The focus of the residency was to research and create a legal and historical context for the photographs I had taken—which was accomplished through collaboration with seven upper-year law students who elected to take my Directed Reading course.

Through research, discussions and interviews with the various stakeholders, the students and I explored the ideals of the criminal justice system—past, present and future. Ultimately, the photographs and accompanying stories, essays, historical anecdotes tell us something about Kingston Penitentiary. However, they also invite us to ruminate on the bigger picture—that is, on the evolving structure of the penal system, on society’s changing understanding of the role of prison, and on the role played by the many people who have a willing or unwilling stake in the criminal justice and penal systems. The breadth and scope of the interviews and essays are owed mostly to them.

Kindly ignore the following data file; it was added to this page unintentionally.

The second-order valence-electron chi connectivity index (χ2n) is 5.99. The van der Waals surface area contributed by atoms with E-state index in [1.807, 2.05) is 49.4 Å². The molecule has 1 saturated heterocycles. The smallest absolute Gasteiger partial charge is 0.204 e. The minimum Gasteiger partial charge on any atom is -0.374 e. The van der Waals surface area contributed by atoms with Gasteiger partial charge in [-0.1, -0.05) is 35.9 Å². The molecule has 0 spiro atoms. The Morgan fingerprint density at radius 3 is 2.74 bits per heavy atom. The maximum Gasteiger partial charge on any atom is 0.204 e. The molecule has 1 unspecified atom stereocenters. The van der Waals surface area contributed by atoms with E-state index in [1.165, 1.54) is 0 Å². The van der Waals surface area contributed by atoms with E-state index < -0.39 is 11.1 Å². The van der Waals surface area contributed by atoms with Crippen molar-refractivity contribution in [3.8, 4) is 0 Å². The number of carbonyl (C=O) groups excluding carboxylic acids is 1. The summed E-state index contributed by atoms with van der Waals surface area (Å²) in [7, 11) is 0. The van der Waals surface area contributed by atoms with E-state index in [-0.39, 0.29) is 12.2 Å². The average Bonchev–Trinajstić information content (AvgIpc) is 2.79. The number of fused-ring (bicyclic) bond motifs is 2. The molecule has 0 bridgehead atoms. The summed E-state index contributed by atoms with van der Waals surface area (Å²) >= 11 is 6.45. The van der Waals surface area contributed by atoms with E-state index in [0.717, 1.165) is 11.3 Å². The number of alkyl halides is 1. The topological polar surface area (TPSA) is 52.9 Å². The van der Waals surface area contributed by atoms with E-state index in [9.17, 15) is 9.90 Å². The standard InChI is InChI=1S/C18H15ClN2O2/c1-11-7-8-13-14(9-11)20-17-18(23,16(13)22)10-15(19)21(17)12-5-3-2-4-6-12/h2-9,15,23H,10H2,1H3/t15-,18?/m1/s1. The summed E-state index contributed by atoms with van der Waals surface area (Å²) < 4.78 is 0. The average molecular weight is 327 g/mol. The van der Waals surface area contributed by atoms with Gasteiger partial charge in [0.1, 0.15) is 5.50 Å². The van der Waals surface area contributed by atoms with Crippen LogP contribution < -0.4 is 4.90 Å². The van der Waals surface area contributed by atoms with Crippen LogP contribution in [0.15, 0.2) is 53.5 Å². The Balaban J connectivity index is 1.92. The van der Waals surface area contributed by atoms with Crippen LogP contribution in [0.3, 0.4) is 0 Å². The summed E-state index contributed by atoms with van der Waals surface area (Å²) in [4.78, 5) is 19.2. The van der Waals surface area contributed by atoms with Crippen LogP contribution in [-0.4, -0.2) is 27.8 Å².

The work for me sits somewhere between Donovan Wylie’s work on the decommissioned Long Kesh Prison, Northern Ireland, Geoffrey James’ work on Kingston and perhaps even the Guantanamo Bay Museum of Art and History.

I love Donovan Wylie’s comment about “applying a [photographic] system to a [prison] system”. I can relate to it. Wylie’s Maze series is one of my favourites. Those curtains! I couldn’t help but have him in the back of my mind when I was arranging my project.